© 2007, Artist Career Training
You can now listen to the Tip-of- the-Week!
Discover Your Audience
Have you heard the old joke abut the passerby who came upon a man on his knees, under a lamppost, apparently looking for something? The passerby crouches down to help look, asking what did you lose and where did you last see it? The response: "Over there somewhere, but there's more light here."
Artists often ask me how to discover their audience. When I ask what steps they have taken so far, most respond that they have had open studios, entered local shows, put up a web site. What these artists have in common with the man who lost his keys is that they have not given much thought to the people they are trying to attract and they can end up looking in the wrong place.
Selecting venues where you are most comfortable, and where you can easily transport yourself and your work is a good place to start. But it is only the beginning.
Just as in the joke, you need to begin a dialogue with the people who accept your invitations to your events, view your work in shows, and visit your web site. And remember to listen twice as much as you talk or you will miss the clues they will give you to where to find the art lovers you want to attract. It may be the people you meet. It is just as likely that it will be someone they know.
Member artists know how to create a profile of people who appreciate and collect their work. Keep this starter list at hand and add your own questions:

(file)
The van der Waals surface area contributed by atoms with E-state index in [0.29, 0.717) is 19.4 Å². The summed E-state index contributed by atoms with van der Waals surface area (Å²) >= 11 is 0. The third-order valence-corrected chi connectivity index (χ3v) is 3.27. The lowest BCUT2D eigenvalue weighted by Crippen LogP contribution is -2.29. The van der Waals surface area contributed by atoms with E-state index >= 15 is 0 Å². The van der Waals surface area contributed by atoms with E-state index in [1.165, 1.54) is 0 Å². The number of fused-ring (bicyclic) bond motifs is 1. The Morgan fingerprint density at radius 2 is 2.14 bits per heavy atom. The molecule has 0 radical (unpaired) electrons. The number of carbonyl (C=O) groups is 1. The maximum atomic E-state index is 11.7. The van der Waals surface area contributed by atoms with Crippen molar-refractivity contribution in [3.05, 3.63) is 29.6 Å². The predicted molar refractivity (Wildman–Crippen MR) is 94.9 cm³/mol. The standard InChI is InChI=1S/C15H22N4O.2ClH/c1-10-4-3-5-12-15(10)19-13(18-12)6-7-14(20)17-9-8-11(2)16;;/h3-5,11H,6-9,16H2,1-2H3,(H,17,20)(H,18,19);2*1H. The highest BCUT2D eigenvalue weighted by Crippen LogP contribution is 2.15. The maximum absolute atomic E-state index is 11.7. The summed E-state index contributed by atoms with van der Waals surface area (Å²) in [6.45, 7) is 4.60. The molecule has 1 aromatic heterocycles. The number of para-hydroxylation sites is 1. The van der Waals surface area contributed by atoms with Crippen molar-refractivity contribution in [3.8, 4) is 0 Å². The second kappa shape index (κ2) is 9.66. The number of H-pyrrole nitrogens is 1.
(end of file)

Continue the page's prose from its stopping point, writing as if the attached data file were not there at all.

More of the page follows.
- What age group do they belong to?
- Male or Female?
- Married, Separated, Divorced, Single
- Income / Education level
- What are their professions?
- Where are they from (urban, rural, another country)?
- Where do they like to travel?
- Why do they buy art (investment, pleasure, memory)?
- What other artists do they like?
- Why do they like your work?
- What are the benefits of buying your art (match couch, raise status, wanna-be artist)?
- What price range do they find comfortable?
You are the expert on your art. This means that you have to understand and find the market for the work you are creating, even if you want or are working with representation.
Your work will change and progress as long as you are an artist, and the people who buy your work and where you find them will change accordingly. Expect to go through stages. Early in your career your work will not be as technically consistent, and your vision may not be as clear. As you become a mid-career artist your work will be more cohesive and have a stronger voice. Audiences will increasingly find you.
Now go out there and start exploring. . .and don't stop until you discover your audience!
© 2008 Artist Career Training. Aletta@ArtistCareerTraining,com All Rights Reserved.
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